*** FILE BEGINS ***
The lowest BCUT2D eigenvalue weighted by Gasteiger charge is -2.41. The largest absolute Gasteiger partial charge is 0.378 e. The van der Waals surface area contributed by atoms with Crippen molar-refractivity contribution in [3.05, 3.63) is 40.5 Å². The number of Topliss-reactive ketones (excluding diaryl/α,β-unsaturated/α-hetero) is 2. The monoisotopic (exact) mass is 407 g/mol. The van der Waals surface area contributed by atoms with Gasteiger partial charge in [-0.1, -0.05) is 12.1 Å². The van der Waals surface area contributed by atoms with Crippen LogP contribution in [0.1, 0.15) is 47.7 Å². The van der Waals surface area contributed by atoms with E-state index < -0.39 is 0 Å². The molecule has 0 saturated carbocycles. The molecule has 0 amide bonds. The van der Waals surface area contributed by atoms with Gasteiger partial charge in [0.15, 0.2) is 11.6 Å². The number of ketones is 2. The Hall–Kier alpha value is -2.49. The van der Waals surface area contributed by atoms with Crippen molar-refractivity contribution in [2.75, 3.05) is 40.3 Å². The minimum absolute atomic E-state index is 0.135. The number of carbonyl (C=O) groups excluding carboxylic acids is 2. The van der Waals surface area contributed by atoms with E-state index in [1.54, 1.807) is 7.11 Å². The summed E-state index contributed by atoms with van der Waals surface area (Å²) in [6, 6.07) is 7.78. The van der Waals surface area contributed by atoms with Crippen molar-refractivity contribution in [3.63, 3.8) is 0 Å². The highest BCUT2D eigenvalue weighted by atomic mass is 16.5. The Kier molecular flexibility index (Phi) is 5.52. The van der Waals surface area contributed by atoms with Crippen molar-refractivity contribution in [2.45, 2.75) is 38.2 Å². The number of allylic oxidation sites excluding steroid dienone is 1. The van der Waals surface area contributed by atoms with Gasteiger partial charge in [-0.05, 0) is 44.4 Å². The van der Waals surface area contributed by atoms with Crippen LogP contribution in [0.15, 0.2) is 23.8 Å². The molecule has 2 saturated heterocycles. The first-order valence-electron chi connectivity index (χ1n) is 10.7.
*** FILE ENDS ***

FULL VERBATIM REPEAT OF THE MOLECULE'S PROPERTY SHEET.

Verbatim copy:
The lowest BCUT2D eigenvalue weighted by Gasteiger charge is -2.41. The largest absolute Gasteiger partial charge is 0.378 e. The van der Waals surface area contributed by atoms with Crippen molar-refractivity contribution in [3.05, 3.63) is 40.5 Å². The number of Topliss-reactive ketones (excluding diaryl/α,β-unsaturated/α-hetero) is 2. The monoisotopic (exact) mass is 407 g/mol. The van der Waals surface area contributed by atoms with Gasteiger partial charge in [-0.1, -0.05) is 12.1 Å². The van der Waals surface area contributed by atoms with Crippen LogP contribution in [0.1, 0.15) is 47.7 Å². The van der Waals surface area contributed by atoms with E-state index < -0.39 is 0 Å². The molecule has 0 saturated carbocycles. The molecule has 0 amide bonds. The van der Waals surface area contributed by atoms with Gasteiger partial charge in [0.15, 0.2) is 11.6 Å². The number of ketones is 2. The Hall–Kier alpha value is -2.49. The van der Waals surface area contributed by atoms with Crippen molar-refractivity contribution in [2.75, 3.05) is 40.3 Å². The minimum absolute atomic E-state index is 0.135. The number of carbonyl (C=O) groups excluding carboxylic acids is 2. The van der Waals surface area contributed by atoms with E-state index in [1.54, 1.807) is 7.11 Å². The summed E-state index contributed by atoms with van der Waals surface area (Å²) in [6, 6.07) is 7.78. The van der Waals surface area contributed by atoms with Crippen molar-refractivity contribution in [3.63, 3.8) is 0 Å². The highest BCUT2D eigenvalue weighted by atomic mass is 16.5. The Kier molecular flexibility index (Phi) is 5.52. The van der Waals surface area contributed by atoms with Crippen molar-refractivity contribution in [2.45, 2.75) is 38.2 Å². The number of allylic oxidation sites excluding steroid dienone is 1. The van der Waals surface area contributed by atoms with Gasteiger partial charge in [-0.05, 0) is 44.4 Å². The van der Waals surface area contributed by atoms with Crippen LogP contribution in [0.15, 0.2) is 23.8 Å². The molecule has 2 saturated heterocycles. The first-order valence-electron chi connectivity index (χ1n) is 10.7.